When you've found the exact vehicle you want, take the lowest price quote, then call or email the internet manager and make an offer. Even if you received a reasonable price right off the bat, don't be afraid to make a counteroffer for less. It's part of the process, and dealers understand that. Do make sure you stay in the pricing ballpark. Let the internet manager know you've received offers from other dealers and, if needed, refer to a specific quote if there's any reluctance to bring down the price.
There are a number of places to purchase a used auto. Here's a quick rundown: CarMax offers no-haggle pricing and cars that are in good condition, but its prices are a bit higher than you'll find elsewhere. Private-party sellers have lower prices and can be negotiated with more easily, but the burden is on the buyer to get the car inspected. Major dealerships sell certified pre-owned cars that are in excellent condition and backed by factory warranties. This option will appeal to buyers who want to minimize the risks of buying used and are willing to pay extra for it. Independent used-car lots are another alternative but can vary wildly on price and the condition level of their cars.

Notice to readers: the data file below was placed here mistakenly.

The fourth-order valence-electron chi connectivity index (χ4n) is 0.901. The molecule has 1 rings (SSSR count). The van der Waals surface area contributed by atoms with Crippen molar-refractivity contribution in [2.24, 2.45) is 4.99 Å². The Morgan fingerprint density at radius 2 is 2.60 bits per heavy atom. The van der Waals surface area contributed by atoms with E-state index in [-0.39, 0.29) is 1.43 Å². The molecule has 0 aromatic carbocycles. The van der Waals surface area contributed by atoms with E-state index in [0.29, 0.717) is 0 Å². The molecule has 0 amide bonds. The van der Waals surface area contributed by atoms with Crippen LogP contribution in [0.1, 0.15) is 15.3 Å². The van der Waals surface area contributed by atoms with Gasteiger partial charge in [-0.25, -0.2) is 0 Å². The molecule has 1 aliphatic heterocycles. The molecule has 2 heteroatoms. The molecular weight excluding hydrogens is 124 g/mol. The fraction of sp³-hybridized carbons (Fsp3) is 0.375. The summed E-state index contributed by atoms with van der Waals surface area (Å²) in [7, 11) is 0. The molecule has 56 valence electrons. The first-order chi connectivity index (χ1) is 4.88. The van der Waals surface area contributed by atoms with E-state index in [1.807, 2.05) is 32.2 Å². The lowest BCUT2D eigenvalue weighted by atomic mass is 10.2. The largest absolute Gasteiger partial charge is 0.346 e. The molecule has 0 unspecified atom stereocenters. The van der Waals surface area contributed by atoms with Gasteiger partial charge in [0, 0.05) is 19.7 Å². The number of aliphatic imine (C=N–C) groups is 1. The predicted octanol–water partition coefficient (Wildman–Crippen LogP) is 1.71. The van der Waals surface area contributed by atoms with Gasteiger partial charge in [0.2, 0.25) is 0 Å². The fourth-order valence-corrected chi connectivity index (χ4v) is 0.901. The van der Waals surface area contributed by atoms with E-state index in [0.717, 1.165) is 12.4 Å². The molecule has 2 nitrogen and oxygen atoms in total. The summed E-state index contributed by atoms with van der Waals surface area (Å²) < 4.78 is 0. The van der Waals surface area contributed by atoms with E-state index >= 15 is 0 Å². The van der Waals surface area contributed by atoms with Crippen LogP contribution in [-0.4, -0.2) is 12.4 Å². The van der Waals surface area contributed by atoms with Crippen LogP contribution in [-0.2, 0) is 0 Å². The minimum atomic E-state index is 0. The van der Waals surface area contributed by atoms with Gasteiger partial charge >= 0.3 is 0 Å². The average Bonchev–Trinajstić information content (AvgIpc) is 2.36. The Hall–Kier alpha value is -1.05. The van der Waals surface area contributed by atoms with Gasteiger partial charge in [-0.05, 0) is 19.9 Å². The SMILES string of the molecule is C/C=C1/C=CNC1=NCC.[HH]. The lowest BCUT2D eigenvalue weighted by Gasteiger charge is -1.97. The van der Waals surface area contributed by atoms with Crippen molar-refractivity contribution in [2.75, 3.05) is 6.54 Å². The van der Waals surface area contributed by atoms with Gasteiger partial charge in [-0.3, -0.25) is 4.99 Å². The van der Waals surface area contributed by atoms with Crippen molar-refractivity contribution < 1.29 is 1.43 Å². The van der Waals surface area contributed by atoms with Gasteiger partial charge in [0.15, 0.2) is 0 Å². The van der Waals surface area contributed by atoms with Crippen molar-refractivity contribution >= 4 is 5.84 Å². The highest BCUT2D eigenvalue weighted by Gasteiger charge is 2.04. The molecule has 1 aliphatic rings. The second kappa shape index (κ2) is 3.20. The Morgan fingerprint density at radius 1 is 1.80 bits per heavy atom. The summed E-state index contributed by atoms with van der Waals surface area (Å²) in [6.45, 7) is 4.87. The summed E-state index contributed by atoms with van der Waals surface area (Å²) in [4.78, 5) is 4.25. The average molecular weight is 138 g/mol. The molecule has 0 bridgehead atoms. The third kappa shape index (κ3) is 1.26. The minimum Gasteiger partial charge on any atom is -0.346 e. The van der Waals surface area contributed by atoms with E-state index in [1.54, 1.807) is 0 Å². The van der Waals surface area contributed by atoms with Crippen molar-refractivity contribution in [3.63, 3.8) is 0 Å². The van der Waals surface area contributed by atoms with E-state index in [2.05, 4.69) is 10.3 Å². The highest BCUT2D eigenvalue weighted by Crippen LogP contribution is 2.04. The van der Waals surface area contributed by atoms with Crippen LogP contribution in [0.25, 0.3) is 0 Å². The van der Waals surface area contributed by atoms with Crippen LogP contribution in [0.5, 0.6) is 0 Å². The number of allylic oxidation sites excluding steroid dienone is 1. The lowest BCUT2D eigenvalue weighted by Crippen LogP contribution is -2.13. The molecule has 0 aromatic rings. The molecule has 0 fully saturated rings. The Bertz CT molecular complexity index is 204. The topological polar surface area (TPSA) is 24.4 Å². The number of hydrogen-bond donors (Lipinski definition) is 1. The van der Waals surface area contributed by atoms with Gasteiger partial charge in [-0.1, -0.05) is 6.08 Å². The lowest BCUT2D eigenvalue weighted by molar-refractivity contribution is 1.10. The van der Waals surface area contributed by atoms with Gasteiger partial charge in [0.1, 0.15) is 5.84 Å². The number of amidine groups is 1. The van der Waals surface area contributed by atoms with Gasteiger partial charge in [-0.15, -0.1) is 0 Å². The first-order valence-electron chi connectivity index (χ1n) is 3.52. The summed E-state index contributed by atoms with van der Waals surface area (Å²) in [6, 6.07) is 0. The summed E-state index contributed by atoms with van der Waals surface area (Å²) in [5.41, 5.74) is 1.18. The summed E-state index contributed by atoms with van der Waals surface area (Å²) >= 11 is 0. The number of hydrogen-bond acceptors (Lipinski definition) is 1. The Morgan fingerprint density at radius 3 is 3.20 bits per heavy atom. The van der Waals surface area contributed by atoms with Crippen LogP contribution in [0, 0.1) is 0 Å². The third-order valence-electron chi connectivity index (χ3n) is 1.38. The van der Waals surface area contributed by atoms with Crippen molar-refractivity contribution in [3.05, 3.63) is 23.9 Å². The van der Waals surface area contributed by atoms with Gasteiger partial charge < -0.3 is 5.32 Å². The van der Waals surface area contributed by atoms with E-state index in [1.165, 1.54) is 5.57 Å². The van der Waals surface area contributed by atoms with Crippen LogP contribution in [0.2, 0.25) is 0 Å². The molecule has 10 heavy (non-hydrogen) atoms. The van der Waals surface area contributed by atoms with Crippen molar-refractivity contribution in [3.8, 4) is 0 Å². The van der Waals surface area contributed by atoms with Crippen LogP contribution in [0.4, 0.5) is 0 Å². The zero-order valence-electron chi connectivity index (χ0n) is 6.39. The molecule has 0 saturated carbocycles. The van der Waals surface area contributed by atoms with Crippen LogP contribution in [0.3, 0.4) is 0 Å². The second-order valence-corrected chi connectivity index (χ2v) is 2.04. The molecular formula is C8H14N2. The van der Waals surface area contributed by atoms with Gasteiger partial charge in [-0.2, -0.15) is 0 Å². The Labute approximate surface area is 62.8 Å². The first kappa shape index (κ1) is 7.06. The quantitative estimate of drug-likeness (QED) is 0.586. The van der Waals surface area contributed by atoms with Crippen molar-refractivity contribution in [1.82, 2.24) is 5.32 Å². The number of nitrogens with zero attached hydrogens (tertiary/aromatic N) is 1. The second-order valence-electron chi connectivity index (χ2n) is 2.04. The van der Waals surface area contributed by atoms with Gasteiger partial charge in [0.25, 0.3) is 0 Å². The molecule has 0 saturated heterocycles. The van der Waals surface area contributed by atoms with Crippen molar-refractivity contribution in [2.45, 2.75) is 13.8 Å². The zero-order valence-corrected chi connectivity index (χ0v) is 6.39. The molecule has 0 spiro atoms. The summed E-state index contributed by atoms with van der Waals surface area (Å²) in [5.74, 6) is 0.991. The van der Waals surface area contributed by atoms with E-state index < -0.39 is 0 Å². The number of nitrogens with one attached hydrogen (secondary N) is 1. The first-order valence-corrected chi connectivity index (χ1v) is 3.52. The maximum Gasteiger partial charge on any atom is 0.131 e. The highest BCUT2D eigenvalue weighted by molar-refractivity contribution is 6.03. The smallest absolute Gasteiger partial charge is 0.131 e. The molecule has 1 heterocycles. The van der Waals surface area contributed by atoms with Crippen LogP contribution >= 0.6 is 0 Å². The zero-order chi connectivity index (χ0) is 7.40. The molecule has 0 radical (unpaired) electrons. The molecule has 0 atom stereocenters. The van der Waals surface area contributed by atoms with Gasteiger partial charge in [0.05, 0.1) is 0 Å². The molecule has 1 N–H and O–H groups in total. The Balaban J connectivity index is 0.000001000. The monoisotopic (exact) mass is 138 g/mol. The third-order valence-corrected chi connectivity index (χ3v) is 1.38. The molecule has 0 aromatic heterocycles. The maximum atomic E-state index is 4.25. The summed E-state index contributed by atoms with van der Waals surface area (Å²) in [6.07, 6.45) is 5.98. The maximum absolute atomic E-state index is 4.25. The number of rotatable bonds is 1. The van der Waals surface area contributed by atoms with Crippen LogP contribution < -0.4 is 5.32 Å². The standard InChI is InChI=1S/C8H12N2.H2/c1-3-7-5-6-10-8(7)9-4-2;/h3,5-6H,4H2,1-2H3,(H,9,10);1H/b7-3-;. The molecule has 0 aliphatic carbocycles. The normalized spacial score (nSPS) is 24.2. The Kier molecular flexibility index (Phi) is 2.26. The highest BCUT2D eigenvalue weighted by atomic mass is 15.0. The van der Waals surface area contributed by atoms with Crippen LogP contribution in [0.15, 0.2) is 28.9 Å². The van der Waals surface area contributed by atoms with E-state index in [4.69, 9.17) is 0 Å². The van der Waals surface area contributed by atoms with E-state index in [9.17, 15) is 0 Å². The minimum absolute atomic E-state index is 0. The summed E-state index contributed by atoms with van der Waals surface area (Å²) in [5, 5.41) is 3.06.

Cons: While buying new might be the most satisfying way to buy a car, it's also the most expensive. Some cars depreciate faster than others, but no matter what you're buying, your new car is going to experience depreciation the minute you drive it off the lot. That's not to say buying a new car isn't a good value, but it's a financial hit you should keep in mind if you're shopping for a new car. Consider doing a little homework on the depreciation rate of the car you have your eye on before pulling the trigger.
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